Disney’s Humanoid Robot Emulates Human Eye-movement
Researchers have designed a humanoid robot that can blink using animatronics.
Over the past few years, constant efforts have been made to make robots human-like. Researchers and scientists have made humanoid robots that can empathize with humans, emotionally console them and defend themselves when abused. But establishing familiarity of physical appearance between the humans and robots was still lacking. When we look at the robot, we can see a 3D face with no facial movement. This is the key feature that has distinguished humans from robots so far. However, engineers and researchers at Disney have designed a robot that can emulate the human eye movement. This gives the illusion that the robot is staring directly into the human’s eyes.
The Blinking Robot
The researchers of Disney labs have presented the paper titled “Realistic and Interactive Robot Gaze” at the International Conference on Intelligent Robots and Systems (ISRO). The paper cites that the development of the gaze system in the robot is carried out using the humanoid Audio-Animatronics bust. Animatronics combines robotics with audio and visual elements to create a life-like character.
The paper also mentions that people can be directly engaged and interacted to produce deeper immersion in storytelling through animatronics. Disney has been using animatronics in its theme park to create repeatable shows and storytelling involving animal or human characters, providing consistent entertainment for guests.
The current system combines the technical framework of the robot gaze with animation to create an illusion of life. Moreover, the current design addresses the challenges that have been faced by researchers previously such as the absence of self-motion and unstable camera inputs. The current design takes inspiration from the previous research work in the eye-movements of robots, which includes attention mechanism relying on the face, color, and motion detection, with motivation and emotions of the robot in performing a task. Another approach by Zaraki et al. about the social gaze-control system is also implemented into the current design. The paper cites that the existing system has focused on growing deeper than creating instances of behaviors that can portray aspects of a character, such as personality. The researchers have used handcrafted animation due to concerns in the adaptability of output in a deep-learning and data-driven model. In this animation, an animator controls a character’s expression, supported by an architecture that enables dynamic adaptation for interactions.
Structure of the Robot
The paper describes the robot platform as a custom Walt Disney Imagineering Audio-Animatronics bust with a head and upper torso, which has nine degrees-of-freedom (DOF), namely in the neck, eyes, eyelids, and eyebrows, and the robot is controlled using a custom proprietary software.
Moreover, a camera examines the robot’s field-of-view (FOV), which is 105◦ and 58◦, respectively, at an approximate range of 0.3 to 10 meters. The camera with the sensor is mounted to the robot’s upper torso with a skeleton fitting. A skeleton fitting is a three-step process for articulating the structure of a robot using a perception engine. A perception engine is an architecture that constructs representational physical objects and is powered by computational perception.
The current system deploys the perception engine to fit the skeletons. Each skeleton consists of the points of interest, which are eyes, nose, ears, neck, shoulders, elbows, wrist, hips, knees, ankles, big toes, small toes, and heels. Points-of-interest is then transformed from the camera frame to the robot’s frame of reference.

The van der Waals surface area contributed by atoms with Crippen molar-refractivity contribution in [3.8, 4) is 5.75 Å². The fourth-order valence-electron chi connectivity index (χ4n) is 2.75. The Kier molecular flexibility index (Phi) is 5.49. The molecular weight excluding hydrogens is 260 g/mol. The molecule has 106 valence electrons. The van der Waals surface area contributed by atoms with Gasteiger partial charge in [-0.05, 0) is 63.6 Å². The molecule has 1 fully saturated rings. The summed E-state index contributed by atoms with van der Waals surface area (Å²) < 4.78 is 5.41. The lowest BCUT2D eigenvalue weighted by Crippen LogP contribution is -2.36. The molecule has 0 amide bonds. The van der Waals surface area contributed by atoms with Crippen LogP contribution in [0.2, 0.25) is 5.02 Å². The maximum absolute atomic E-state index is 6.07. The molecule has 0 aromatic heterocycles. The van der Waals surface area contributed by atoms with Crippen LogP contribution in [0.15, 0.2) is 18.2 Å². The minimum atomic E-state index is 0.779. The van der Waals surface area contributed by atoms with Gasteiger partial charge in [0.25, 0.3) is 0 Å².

The researchers formulated the current experiment into a show where the robot character plays an older man reading a book with hearing difficulty and declined eyesight. The robot was constantly distracted from reading by people passing by or coming up to greet him. He glanced at people moving quickly in the distance, but as people encroach into his personal space, he stared with disapproval for the interruption or provides looks that are familiar to him with friendly acknowledgment. Through this approach, the researchers were able to test behaviors such as glancing and mutual gaze in a realistic scenario with limited FOV of the camera and system latency.
The architecture of the robot
Disney’s robot gaze interaction architecture included three components: the attention engine, behavior selection engine, and behavior library, which have bi-directional communication with one another and drive the animation in the robot character.
The attention engine identifies lower-level salient stimuli in the environment and generates a ‘curiosity score.’ The attention engine uses the camera data and the incoming data to estimate certain actions, such as waving and calculating the people’s movement. The behavior selection engine is the component of the robot character system representing higher-level reasoning for the character. This component contains a handcrafted state machine that directs the robot’s behavioral state while maintaining the information associated with various parameters such as current state, curiosity thresholds, and state timeout durations. The third component, behavior layering, is a system proposed by Rodney Brooks that segments different ‘levels of competence,’ where lower levels represent more basic functions of the robot, and. higher levels represent behaviors that require advanced processing. Moreover, higher levels can ‘subsume’ lower levels, meaning they can integrate, modify, suppress, or even completely override lower levels.
In the future the researchers of Disney Labs are hopeful to further explore attention engine parameters for reducing the dimensionality of the control palette, making it easier for animators to select desired character attentiveness and habituation.